The Greek proverb was shared during the Science and Perception of Climate Change: “A society grows great when old men plant trees whose shade they know they shall never sit in.”   I won’t be bellying up to the trough when the ACS implements my suggested modification to the meeting app to promote food scavenging.  I am giving this to the world, seeking no future royalties.  I will be responsible for what is likely one of the biggest impacts on sustainability that the ACS could implement, far bigger than badge recycling or biodegradable cutlery.  I am the big picture guy with the vision to see a connection between need, demand and the ACS desire to be more sustainable.  It is an idea I won’t implement myself.  I won’t have to fight through the logistics of making this happen in a way that avoids food fights as multiple hands reach for the last muffin.  I won’t have to deal with caterers that simply want to leave as quickly as possible. I won’t have to figure out how to keep the refined ACS evening affairs from being overrun with throngs of food seeking students.   I will just have the satisfaction of having done my part for the planet and future generations of chemistry graduate students.  It will be shade I never sit in.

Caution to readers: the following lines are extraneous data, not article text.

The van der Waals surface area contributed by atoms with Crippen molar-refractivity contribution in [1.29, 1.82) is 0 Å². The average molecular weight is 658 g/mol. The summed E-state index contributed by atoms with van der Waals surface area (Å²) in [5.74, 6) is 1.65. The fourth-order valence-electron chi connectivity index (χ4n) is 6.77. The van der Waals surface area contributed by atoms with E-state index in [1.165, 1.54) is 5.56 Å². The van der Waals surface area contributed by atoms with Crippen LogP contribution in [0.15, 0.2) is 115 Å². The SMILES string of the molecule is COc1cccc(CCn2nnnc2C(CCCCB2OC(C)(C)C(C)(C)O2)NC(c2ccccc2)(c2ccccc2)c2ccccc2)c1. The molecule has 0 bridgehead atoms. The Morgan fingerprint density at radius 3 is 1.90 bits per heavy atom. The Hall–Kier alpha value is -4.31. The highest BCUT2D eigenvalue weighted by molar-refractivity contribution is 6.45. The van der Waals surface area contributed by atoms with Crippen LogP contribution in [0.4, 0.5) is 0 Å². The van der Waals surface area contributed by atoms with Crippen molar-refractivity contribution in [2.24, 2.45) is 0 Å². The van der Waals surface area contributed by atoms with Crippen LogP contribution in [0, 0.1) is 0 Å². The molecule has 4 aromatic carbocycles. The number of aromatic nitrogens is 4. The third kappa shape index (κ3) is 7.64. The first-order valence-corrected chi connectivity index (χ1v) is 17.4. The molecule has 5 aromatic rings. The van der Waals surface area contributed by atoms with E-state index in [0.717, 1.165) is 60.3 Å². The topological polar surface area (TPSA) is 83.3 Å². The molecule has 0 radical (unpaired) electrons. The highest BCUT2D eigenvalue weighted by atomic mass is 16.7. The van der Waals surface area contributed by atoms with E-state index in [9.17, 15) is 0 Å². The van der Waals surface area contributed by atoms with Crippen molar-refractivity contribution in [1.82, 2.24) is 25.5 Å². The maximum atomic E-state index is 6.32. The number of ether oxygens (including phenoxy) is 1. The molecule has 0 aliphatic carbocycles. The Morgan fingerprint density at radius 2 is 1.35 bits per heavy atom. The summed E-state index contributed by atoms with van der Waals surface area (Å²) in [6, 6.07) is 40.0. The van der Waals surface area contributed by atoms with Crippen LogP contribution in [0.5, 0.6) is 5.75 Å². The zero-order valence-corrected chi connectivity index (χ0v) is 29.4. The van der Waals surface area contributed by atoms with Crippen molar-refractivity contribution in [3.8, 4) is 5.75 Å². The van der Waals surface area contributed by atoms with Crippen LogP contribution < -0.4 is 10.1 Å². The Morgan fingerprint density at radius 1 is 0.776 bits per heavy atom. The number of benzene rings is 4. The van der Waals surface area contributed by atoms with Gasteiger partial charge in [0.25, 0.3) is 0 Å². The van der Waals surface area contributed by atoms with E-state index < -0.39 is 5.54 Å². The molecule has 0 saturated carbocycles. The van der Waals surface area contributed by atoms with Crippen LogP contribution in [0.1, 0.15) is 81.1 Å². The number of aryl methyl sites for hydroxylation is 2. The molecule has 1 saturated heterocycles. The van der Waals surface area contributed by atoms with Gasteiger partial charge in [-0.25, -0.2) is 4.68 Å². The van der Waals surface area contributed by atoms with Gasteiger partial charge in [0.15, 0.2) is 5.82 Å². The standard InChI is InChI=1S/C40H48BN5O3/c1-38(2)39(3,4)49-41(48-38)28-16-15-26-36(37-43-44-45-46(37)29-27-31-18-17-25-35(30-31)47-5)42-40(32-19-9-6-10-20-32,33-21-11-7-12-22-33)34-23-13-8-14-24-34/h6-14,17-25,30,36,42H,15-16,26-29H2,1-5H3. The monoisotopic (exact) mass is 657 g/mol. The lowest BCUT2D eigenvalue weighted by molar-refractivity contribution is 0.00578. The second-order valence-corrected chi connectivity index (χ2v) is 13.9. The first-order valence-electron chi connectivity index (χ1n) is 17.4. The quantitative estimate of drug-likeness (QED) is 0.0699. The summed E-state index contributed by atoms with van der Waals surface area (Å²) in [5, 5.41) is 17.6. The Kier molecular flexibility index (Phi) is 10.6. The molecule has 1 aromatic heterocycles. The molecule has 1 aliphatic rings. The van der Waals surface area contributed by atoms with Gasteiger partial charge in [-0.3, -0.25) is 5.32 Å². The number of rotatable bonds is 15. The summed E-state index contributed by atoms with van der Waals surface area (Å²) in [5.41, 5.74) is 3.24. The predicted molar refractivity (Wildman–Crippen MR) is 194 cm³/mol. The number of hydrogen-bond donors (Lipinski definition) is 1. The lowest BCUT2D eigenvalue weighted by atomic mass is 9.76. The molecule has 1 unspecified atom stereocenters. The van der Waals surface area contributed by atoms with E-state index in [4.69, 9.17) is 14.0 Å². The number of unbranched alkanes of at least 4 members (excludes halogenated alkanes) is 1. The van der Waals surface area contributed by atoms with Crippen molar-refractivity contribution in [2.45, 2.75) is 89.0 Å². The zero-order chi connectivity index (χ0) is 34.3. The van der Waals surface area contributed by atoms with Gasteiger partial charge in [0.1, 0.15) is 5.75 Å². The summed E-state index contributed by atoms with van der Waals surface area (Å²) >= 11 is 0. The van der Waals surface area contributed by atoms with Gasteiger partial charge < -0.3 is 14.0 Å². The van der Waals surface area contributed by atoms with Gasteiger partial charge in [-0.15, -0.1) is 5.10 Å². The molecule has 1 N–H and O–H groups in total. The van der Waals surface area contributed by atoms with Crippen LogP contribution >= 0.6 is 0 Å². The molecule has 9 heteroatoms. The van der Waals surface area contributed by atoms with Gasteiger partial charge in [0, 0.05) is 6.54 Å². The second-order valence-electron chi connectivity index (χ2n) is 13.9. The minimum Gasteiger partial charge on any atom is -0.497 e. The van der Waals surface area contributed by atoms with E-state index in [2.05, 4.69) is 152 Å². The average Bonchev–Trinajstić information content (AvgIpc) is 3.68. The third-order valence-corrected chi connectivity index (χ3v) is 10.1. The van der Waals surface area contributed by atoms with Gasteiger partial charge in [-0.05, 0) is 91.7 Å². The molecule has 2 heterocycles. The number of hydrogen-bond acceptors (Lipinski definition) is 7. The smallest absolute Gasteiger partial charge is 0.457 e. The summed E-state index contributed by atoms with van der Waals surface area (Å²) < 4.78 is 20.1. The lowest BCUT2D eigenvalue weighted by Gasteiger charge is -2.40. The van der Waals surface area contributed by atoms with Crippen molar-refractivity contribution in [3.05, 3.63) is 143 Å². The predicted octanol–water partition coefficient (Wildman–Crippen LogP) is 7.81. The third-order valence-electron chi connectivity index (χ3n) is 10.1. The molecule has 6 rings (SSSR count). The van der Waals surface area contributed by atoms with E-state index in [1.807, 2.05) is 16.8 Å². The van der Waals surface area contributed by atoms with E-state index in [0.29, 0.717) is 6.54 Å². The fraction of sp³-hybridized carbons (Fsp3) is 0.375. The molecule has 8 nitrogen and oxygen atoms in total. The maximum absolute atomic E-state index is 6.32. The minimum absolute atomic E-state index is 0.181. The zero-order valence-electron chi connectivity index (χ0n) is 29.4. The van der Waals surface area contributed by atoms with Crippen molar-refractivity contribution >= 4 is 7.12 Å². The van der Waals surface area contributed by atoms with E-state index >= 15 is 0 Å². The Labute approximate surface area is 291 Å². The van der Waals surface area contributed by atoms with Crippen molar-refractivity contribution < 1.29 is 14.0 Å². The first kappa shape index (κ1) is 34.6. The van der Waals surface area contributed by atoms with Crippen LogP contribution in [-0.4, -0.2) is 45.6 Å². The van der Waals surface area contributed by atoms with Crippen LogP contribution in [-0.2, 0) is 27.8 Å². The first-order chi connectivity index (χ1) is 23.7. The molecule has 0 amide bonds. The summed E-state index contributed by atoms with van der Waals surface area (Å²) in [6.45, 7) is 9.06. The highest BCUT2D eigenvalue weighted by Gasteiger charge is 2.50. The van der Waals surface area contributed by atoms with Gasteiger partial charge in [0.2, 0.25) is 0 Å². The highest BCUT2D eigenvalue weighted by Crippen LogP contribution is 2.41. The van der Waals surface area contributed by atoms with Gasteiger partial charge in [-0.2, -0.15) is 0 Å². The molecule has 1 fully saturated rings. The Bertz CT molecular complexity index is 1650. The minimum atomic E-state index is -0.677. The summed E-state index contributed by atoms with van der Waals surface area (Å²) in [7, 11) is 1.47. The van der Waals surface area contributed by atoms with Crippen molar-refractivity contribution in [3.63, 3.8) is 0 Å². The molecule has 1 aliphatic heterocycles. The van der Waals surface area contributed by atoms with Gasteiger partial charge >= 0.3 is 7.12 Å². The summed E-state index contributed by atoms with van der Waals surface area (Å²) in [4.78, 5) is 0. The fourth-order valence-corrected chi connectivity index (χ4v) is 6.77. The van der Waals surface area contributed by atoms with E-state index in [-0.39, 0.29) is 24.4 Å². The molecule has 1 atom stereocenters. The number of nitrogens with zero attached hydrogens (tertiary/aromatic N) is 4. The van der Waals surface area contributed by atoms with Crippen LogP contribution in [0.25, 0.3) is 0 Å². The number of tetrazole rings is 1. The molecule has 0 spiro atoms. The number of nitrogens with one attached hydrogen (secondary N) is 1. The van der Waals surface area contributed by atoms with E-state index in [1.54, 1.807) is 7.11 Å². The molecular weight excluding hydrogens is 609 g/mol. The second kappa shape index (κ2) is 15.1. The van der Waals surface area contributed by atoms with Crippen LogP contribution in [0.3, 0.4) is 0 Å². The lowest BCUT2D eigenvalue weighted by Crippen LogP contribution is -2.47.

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Mark Jones is Executive External Strategy and Communications Fellow at Dow Chemical since September 2011. He spent most of his career developing catalytic processes after joining Dow in 1990. He received his Ph.D. in Physical Chemistry at the University of Colorado-Boulder doing research unlikely to lead to an industrial career and totally unrelated to his current responsibilities.